Community questions Amazon’s impact


Rebecca Bagley, the vice chancellor of economic partnerships at Pitt, speaks about Amazon and Pittsburgh Wednesday at a panel titled “Forged For All?Amazon HQ2, Human Rights and the Future of Pittsburgh” in Parran Hall. (Photo by John Hamilton | Managing Editor)

Chancellor Patrick Gallagher said Amazon coming to Pittsburgh would be “unquestionably a good thing,” in an article published by Geekwire Wednesday.

But the crowd of 50 people that filled a room in Parran Hall Wednesday afternoon heard five panelists discuss different views on the potential arrival of Amazon’s second headquarters.

“Is this an opportunity for growth, or is this just another opportunity to instantiate the disparities that already exist?” asked Jason Beery, a senior researcher at the UrbanKind Institute.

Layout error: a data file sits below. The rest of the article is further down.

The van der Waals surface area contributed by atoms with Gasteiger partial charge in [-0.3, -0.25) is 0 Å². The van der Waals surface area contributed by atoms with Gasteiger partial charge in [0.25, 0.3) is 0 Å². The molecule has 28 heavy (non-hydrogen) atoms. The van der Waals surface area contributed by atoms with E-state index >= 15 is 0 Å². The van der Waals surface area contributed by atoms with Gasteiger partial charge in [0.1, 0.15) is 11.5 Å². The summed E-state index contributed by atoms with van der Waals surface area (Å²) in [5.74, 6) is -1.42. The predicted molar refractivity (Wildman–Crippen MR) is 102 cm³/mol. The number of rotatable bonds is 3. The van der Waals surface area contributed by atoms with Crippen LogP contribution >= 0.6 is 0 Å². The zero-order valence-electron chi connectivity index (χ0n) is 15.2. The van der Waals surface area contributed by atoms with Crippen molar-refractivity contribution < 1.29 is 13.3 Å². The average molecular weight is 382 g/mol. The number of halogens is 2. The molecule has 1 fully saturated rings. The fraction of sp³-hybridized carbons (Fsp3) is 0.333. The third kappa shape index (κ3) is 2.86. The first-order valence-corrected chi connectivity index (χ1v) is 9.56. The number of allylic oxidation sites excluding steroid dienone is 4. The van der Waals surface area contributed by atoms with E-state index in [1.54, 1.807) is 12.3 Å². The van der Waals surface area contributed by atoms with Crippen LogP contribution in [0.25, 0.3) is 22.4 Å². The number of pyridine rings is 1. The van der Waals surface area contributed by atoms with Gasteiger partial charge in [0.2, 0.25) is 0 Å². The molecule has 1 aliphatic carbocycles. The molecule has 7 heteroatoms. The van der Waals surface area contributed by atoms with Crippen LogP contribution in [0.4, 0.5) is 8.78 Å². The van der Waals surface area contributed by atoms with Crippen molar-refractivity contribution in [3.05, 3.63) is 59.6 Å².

The Pitt Human Rights Project, the Urban Studies Program and the UrbanKind Institute sponsored the the panel titled “Forged for All? Amazon HQ2, Human Rights and the Future of Pittsburgh.” They gathered to discuss how Amazon’s second headquarters could affect the City — specifically questioning if the company and the estimated 50,000 jobs it would bring might increase inequality in Pittsburgh.

Five panelists discussed the potential pros and cons of Amazon coming to Pittsburgh at a panel titled “Forged For All? Amazon HQ2, Human Rights and the Future of Pittsburgh” Wednesday in Parran Hall. (Photo by John Hamilton | Managing Editor)

The five panelists — Beery, Rebecca Bagley, Waverly Duck, William Generett Jr. and Beth Shaaban — brought different perspectives on the issue — with some focusing on the potential positives of Amazon and others presenting concerns. But all agreed that a discussion about the pros and cons was important.

Amazon announced in September that the company was looking for a city to build its second headquarters. Hundreds of cities submitted proposals — many offering the online retail giant tax credits and other financial incentives. Amazon selected Pittsburgh as one of the 20 finalists in January.